Photo source: Jaci Foged
Have you ever walked across your classroom and forgotten what you wanted? Have you ever driven to work and not remembered the trip? Has your child or a child in your classroom ever said something you later struggled to recall? If you answered yes to any of these questions, you may benefit from more presence and focused attention in your life.
WHY SHOULD EARLY CHILDHOOD TEACHERS PRACTICE MINDFULNESS?
An exciting and growing area of research has highlighted contemplative practices, such as mindfulness and reflective functioning, as promising and practical ways to prevent and reduce the stress of teachers. Dr. Amy Saltzman defines mindfulness as paying attention to your life, here and now, with kindness and curiosity. Early childhood teachers who formally practice mindfulness report to have lower levels of depression and workplace stress and higher quality student-teacher relationships.
The field of early childhood is full of joy, laughter and making memories with a plethora of staff and families. It is also a field where teachers are subject to multiple stressors, including low wages, challenging child behavior, low occupational prestige and inadequate role preparation (Friedman-Krauss et al., 2013; U.S. DHHS et al., 2016; Whitebrook et al., 2016).
Programs close and new programs open. Families move their residence, children grow up and go to school and teachers search for new positions for reasons such as increased income, different hours or to care for their own children.
With 60 percent of U.S. 3–5 year olds spending an average of 36 hours a week in center-based childcare (Mamedova et al., 2015), teachers form a central part of many young children’s lives.
EXTENSION DEVELOPS CHIME PROGRAM
Cultivating Healthy Intentional Mindful Educators (CHIME) was created by Nebraska Extension to support and enhance the well-being of early childhood educators. In a 2017 pilot study led by Dr. Holly Hatton-Bowers, assistant professor and early childhood Extension specialist at University of Nebraska–Lincoln, 43 early childhood teachers from four programs in Lancaster and Seward counties participated in the initial development of the CHIME program.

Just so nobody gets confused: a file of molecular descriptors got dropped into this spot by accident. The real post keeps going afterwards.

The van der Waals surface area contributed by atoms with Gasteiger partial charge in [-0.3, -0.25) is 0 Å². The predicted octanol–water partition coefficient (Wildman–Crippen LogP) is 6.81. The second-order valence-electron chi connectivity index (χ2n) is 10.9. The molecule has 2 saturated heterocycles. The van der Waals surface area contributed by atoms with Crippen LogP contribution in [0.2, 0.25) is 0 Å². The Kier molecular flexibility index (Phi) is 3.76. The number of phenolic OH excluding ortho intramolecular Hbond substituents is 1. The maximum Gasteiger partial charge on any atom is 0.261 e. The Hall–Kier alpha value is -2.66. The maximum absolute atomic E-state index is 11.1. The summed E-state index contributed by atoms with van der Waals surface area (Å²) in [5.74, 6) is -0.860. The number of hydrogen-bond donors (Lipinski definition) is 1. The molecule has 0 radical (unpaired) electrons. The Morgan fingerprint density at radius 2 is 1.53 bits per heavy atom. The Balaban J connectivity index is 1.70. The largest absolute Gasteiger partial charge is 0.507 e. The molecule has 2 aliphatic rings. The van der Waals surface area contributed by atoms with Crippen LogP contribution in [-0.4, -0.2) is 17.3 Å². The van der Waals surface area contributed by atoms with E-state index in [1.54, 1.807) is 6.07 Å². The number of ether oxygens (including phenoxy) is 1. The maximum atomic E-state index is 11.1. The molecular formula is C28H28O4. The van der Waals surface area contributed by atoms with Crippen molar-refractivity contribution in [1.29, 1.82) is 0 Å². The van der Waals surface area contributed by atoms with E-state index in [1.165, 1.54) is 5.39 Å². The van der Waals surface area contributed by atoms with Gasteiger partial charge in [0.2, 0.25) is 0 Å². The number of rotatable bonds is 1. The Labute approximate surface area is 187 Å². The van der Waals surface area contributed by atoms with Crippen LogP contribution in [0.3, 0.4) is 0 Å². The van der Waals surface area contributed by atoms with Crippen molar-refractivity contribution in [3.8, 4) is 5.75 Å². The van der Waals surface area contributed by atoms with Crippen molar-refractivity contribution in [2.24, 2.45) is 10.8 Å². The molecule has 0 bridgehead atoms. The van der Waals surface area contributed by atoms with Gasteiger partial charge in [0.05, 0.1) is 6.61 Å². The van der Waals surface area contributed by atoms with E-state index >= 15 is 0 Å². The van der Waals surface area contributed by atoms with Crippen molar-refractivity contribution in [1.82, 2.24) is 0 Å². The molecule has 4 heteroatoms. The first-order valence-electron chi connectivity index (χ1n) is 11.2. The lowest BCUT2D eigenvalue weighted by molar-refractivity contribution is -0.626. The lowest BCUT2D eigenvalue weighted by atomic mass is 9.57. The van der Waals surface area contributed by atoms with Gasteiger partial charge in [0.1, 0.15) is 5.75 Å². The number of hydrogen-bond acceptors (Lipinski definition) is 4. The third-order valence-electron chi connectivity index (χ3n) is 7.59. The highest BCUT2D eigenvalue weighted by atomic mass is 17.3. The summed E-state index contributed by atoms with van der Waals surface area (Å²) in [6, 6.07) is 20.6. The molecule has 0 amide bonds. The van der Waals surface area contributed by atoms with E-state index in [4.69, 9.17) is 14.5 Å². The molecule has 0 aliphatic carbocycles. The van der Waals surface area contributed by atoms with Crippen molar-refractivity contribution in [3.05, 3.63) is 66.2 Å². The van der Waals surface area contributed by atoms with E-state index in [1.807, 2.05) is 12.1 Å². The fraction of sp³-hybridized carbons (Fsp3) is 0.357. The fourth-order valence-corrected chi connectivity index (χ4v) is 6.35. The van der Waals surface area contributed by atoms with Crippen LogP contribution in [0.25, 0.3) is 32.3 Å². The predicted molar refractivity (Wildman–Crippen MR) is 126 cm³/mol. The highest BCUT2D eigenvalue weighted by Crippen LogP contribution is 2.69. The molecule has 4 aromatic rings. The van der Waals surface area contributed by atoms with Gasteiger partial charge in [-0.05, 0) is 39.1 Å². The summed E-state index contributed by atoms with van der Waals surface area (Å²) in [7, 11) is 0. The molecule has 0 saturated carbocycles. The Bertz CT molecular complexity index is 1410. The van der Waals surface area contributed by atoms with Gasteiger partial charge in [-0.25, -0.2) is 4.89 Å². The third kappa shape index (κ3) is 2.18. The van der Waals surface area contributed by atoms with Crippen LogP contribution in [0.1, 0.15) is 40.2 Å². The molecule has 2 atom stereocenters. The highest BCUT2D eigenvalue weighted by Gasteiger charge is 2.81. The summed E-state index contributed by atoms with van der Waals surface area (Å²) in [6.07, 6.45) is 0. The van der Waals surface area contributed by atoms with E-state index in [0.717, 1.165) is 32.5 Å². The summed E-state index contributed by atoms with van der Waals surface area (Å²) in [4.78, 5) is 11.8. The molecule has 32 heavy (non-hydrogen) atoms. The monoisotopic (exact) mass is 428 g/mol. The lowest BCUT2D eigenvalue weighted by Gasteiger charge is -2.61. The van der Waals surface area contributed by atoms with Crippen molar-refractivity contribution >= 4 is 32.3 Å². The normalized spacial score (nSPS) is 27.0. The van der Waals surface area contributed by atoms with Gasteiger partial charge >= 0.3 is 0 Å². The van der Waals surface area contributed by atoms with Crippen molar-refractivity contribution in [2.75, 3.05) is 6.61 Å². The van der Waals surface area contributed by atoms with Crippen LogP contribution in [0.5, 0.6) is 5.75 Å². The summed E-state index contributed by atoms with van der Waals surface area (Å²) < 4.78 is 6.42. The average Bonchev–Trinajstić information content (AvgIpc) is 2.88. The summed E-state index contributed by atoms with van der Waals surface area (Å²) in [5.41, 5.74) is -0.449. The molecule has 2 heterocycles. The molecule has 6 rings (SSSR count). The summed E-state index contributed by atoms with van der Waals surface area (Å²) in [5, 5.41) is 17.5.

Hatton-Bowers says, “It’s imperative that our early childhood workforce, particularly early childhood directors and teachers, are physically and emotionally well. Teachers who are well, who have better health, are going to have more supportive and healthier relationships with children and families. CHIME aims to support early childhood educators in enhancing and improving their well-being so that they can be more effective caregivers. The program is about facilitating thinking in being more present in one’s personal and professional life, and to find the space to care for children with joy, even during the most difficult and stressful moments.”
Results of the pilot demonstrated that practicing mindfulness and reflection led to less depletion of teachers’ cortisol, a biomarker of stress, as they progressed through the workday (Hatton-Bowers et al., 2018).
Extension Educators Jaci Foged, Carrie Gottschalk and LaDonna Werth contributed to the materials developed by Dr. Holly Hatton-Bowers, and have facilitated CHIME sessions to participants. The handbooks and materials were designed by Karen Wedding of Nebraska Extension in Lancaster County and Mary Thompson of the UNL College of Education and Human Sciences’ Pixel Lab.
HOW DOES CHIME WORK?
Since the pilot, CHIME has been offered in Lincoln and Seward. An online class had participants from across Nebraska.
The CHIME program consists of eight weekly sessions.
• Session 1 – Introduction to Mindfulness
• Session 2 – Mindfulness in Breathing
• Session 3 – Mindfulness in Listening
• Session 4 – Mindfulness and Emotions
• Session 5 – Mindfulness in Speech
• Session 6 – Mindfulness and Gratitude
• Session 7 – Mindfulness and Compassion
• Session 8 – Setting Intentions